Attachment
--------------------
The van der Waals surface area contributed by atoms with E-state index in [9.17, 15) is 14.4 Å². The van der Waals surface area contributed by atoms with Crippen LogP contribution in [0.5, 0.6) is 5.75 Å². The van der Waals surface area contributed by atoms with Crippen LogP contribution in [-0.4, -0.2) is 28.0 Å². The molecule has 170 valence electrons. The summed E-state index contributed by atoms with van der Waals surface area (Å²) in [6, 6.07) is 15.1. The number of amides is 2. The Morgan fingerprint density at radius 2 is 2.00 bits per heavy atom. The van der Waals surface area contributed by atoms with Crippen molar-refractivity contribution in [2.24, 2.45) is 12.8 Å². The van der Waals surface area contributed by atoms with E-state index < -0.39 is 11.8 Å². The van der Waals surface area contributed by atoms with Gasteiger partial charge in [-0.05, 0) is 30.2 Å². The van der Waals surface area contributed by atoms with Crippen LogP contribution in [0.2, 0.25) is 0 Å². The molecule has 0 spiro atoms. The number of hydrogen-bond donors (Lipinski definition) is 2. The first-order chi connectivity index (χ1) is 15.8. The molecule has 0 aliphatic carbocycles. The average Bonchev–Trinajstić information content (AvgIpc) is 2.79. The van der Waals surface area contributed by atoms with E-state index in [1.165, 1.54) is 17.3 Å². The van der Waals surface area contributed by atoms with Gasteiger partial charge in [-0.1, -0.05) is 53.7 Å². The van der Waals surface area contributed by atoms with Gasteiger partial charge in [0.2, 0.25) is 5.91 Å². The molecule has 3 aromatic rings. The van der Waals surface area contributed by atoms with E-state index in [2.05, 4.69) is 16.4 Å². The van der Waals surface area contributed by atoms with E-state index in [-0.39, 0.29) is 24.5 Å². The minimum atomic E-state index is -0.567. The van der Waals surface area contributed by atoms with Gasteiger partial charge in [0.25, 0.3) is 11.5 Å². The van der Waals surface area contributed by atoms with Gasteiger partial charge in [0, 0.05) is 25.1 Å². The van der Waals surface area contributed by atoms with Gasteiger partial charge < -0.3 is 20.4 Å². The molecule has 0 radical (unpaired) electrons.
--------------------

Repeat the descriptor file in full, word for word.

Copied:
The van der Waals surface area contributed by atoms with E-state index in [9.17, 15) is 14.4 Å². The van der Waals surface area contributed by atoms with Crippen LogP contribution in [0.5, 0.6) is 5.75 Å². The van der Waals surface area contributed by atoms with Crippen LogP contribution in [-0.4, -0.2) is 28.0 Å². The molecule has 170 valence electrons. The summed E-state index contributed by atoms with van der Waals surface area (Å²) in [6, 6.07) is 15.1. The number of amides is 2. The Morgan fingerprint density at radius 2 is 2.00 bits per heavy atom. The van der Waals surface area contributed by atoms with Crippen molar-refractivity contribution in [2.24, 2.45) is 12.8 Å². The van der Waals surface area contributed by atoms with E-state index < -0.39 is 11.8 Å². The van der Waals surface area contributed by atoms with Gasteiger partial charge in [-0.05, 0) is 30.2 Å². The van der Waals surface area contributed by atoms with Crippen LogP contribution in [0.2, 0.25) is 0 Å². The molecule has 0 spiro atoms. The number of hydrogen-bond donors (Lipinski definition) is 2. The first-order chi connectivity index (χ1) is 15.8. The molecule has 0 aliphatic carbocycles. The average Bonchev–Trinajstić information content (AvgIpc) is 2.79. The van der Waals surface area contributed by atoms with E-state index in [1.165, 1.54) is 17.3 Å². The van der Waals surface area contributed by atoms with Gasteiger partial charge in [-0.1, -0.05) is 53.7 Å². The van der Waals surface area contributed by atoms with Gasteiger partial charge in [0.2, 0.25) is 5.91 Å². The molecule has 3 aromatic rings. The van der Waals surface area contributed by atoms with E-state index in [2.05, 4.69) is 16.4 Å². The van der Waals surface area contributed by atoms with E-state index in [-0.39, 0.29) is 24.5 Å². The minimum atomic E-state index is -0.567. The van der Waals surface area contributed by atoms with Gasteiger partial charge in [0.25, 0.3) is 11.5 Å². The van der Waals surface area contributed by atoms with Gasteiger partial charge in [0, 0.05) is 25.1 Å². The van der Waals surface area contributed by atoms with Gasteiger partial charge < -0.3 is 20.4 Å². The molecule has 0 radical (unpaired) electrons.